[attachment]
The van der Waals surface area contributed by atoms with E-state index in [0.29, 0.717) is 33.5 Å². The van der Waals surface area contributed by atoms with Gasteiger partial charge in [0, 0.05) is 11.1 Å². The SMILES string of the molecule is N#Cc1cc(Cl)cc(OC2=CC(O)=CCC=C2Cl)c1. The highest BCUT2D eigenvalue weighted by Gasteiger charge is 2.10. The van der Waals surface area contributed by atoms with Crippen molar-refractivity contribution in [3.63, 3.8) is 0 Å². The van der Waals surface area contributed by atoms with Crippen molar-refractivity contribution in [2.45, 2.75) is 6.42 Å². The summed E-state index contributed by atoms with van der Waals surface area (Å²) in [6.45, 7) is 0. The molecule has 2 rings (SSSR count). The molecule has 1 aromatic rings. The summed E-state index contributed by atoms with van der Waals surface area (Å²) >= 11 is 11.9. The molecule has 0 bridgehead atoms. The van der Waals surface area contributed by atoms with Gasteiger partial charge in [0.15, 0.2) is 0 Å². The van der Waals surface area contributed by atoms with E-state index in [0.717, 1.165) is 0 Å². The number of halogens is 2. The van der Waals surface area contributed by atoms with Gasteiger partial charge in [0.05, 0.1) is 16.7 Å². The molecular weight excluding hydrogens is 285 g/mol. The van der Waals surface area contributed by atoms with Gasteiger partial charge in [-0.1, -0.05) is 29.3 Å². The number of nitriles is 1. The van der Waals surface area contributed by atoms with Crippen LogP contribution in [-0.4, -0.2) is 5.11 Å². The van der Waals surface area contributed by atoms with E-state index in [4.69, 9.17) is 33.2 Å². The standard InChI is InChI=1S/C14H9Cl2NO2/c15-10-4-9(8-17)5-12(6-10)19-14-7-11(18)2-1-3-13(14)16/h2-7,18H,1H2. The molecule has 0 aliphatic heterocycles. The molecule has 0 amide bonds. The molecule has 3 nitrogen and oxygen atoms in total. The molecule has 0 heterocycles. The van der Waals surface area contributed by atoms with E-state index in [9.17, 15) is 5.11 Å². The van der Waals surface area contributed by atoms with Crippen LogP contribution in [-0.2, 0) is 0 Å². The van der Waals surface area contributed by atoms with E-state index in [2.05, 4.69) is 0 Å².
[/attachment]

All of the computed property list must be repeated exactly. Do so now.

The van der Waals surface area contributed by atoms with E-state index in [0.29, 0.717) is 33.5 Å². The van der Waals surface area contributed by atoms with Gasteiger partial charge in [0, 0.05) is 11.1 Å². The SMILES string of the molecule is N#Cc1cc(Cl)cc(OC2=CC(O)=CCC=C2Cl)c1. The highest BCUT2D eigenvalue weighted by Gasteiger charge is 2.10. The van der Waals surface area contributed by atoms with Crippen molar-refractivity contribution in [3.63, 3.8) is 0 Å². The van der Waals surface area contributed by atoms with Crippen molar-refractivity contribution in [2.45, 2.75) is 6.42 Å². The summed E-state index contributed by atoms with van der Waals surface area (Å²) in [6.45, 7) is 0. The molecule has 2 rings (SSSR count). The molecule has 1 aromatic rings. The summed E-state index contributed by atoms with van der Waals surface area (Å²) >= 11 is 11.9. The molecule has 0 bridgehead atoms. The van der Waals surface area contributed by atoms with Gasteiger partial charge in [0.15, 0.2) is 0 Å². The van der Waals surface area contributed by atoms with E-state index in [0.717, 1.165) is 0 Å². The number of halogens is 2. The van der Waals surface area contributed by atoms with Gasteiger partial charge in [0.05, 0.1) is 16.7 Å². The molecular weight excluding hydrogens is 285 g/mol. The van der Waals surface area contributed by atoms with Gasteiger partial charge in [-0.1, -0.05) is 29.3 Å². The number of nitriles is 1. The van der Waals surface area contributed by atoms with Crippen LogP contribution in [-0.4, -0.2) is 5.11 Å². The van der Waals surface area contributed by atoms with E-state index in [4.69, 9.17) is 33.2 Å². The standard InChI is InChI=1S/C14H9Cl2NO2/c15-10-4-9(8-17)5-12(6-10)19-14-7-11(18)2-1-3-13(14)16/h2-7,18H,1H2. The molecule has 0 aliphatic heterocycles. The molecule has 0 amide bonds. The molecule has 3 nitrogen and oxygen atoms in total. The molecule has 0 heterocycles. The van der Waals surface area contributed by atoms with E-state index in [9.17, 15) is 5.11 Å². The van der Waals surface area contributed by atoms with Crippen LogP contribution in [-0.2, 0) is 0 Å². The van der Waals surface area contributed by atoms with E-state index in [2.05, 4.69) is 0 Å².